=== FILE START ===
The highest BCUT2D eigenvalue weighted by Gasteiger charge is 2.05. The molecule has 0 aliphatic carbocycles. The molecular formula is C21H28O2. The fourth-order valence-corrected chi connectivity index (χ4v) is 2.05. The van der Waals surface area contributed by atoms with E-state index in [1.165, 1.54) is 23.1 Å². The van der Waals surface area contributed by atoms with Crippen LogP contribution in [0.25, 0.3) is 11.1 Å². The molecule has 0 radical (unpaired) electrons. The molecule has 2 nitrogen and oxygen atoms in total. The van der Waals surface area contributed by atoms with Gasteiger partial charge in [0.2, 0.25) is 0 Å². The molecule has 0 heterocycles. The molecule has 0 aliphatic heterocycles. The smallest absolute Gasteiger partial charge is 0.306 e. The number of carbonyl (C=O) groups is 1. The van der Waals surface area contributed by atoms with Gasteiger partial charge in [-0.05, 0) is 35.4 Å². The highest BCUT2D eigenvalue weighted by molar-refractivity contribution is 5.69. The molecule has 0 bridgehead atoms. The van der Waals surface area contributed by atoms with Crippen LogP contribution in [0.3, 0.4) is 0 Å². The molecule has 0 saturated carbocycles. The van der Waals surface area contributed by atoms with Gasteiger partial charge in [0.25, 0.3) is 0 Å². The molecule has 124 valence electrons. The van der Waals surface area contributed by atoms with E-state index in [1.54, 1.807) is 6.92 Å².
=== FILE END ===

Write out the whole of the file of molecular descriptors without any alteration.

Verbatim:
The highest BCUT2D eigenvalue weighted by Gasteiger charge is 2.05. The molecule has 0 aliphatic carbocycles. The molecular formula is C21H28O2. The fourth-order valence-corrected chi connectivity index (χ4v) is 2.05. The van der Waals surface area contributed by atoms with E-state index in [1.165, 1.54) is 23.1 Å². The van der Waals surface area contributed by atoms with Crippen LogP contribution in [0.25, 0.3) is 11.1 Å². The molecule has 0 radical (unpaired) electrons. The molecule has 2 nitrogen and oxygen atoms in total. The van der Waals surface area contributed by atoms with Gasteiger partial charge in [0.2, 0.25) is 0 Å². The molecule has 0 heterocycles. The molecule has 0 aliphatic heterocycles. The smallest absolute Gasteiger partial charge is 0.306 e. The number of carbonyl (C=O) groups is 1. The van der Waals surface area contributed by atoms with Gasteiger partial charge in [-0.05, 0) is 35.4 Å². The highest BCUT2D eigenvalue weighted by molar-refractivity contribution is 5.69. The molecule has 0 bridgehead atoms. The van der Waals surface area contributed by atoms with Crippen LogP contribution in [0.3, 0.4) is 0 Å². The molecule has 0 saturated carbocycles. The van der Waals surface area contributed by atoms with Gasteiger partial charge in [0.25, 0.3) is 0 Å². The molecule has 124 valence electrons. The van der Waals surface area contributed by atoms with E-state index in [1.54, 1.807) is 6.92 Å².